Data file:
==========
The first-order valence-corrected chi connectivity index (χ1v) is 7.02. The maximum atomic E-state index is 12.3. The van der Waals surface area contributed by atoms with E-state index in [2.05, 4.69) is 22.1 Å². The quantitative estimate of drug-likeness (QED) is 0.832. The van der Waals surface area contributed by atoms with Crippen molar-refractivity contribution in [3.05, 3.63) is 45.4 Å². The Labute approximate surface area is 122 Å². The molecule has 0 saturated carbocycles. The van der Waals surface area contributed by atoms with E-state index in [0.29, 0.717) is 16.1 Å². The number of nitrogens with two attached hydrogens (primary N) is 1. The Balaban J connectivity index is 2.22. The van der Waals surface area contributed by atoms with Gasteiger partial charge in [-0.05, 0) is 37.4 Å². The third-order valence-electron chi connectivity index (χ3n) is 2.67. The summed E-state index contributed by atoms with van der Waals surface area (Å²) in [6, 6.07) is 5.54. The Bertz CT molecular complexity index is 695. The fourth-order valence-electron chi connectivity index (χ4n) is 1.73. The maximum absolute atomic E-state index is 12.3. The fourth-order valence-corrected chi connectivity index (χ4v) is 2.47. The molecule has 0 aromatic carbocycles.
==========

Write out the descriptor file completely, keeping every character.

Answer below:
The first-order valence-corrected chi connectivity index (χ1v) is 7.02. The maximum atomic E-state index is 12.3. The van der Waals surface area contributed by atoms with E-state index in [2.05, 4.69) is 22.1 Å². The quantitative estimate of drug-likeness (QED) is 0.832. The van der Waals surface area contributed by atoms with Crippen molar-refractivity contribution in [3.05, 3.63) is 45.4 Å². The Labute approximate surface area is 122 Å². The molecule has 0 saturated carbocycles. The van der Waals surface area contributed by atoms with E-state index in [0.29, 0.717) is 16.1 Å². The number of nitrogens with two attached hydrogens (primary N) is 1. The Balaban J connectivity index is 2.22. The van der Waals surface area contributed by atoms with Gasteiger partial charge in [-0.05, 0) is 37.4 Å². The third-order valence-electron chi connectivity index (χ3n) is 2.67. The summed E-state index contributed by atoms with van der Waals surface area (Å²) in [6, 6.07) is 5.54. The Bertz CT molecular complexity index is 695. The fourth-order valence-electron chi connectivity index (χ4n) is 1.73. The maximum absolute atomic E-state index is 12.3. The fourth-order valence-corrected chi connectivity index (χ4v) is 2.47. The molecule has 0 aromatic carbocycles.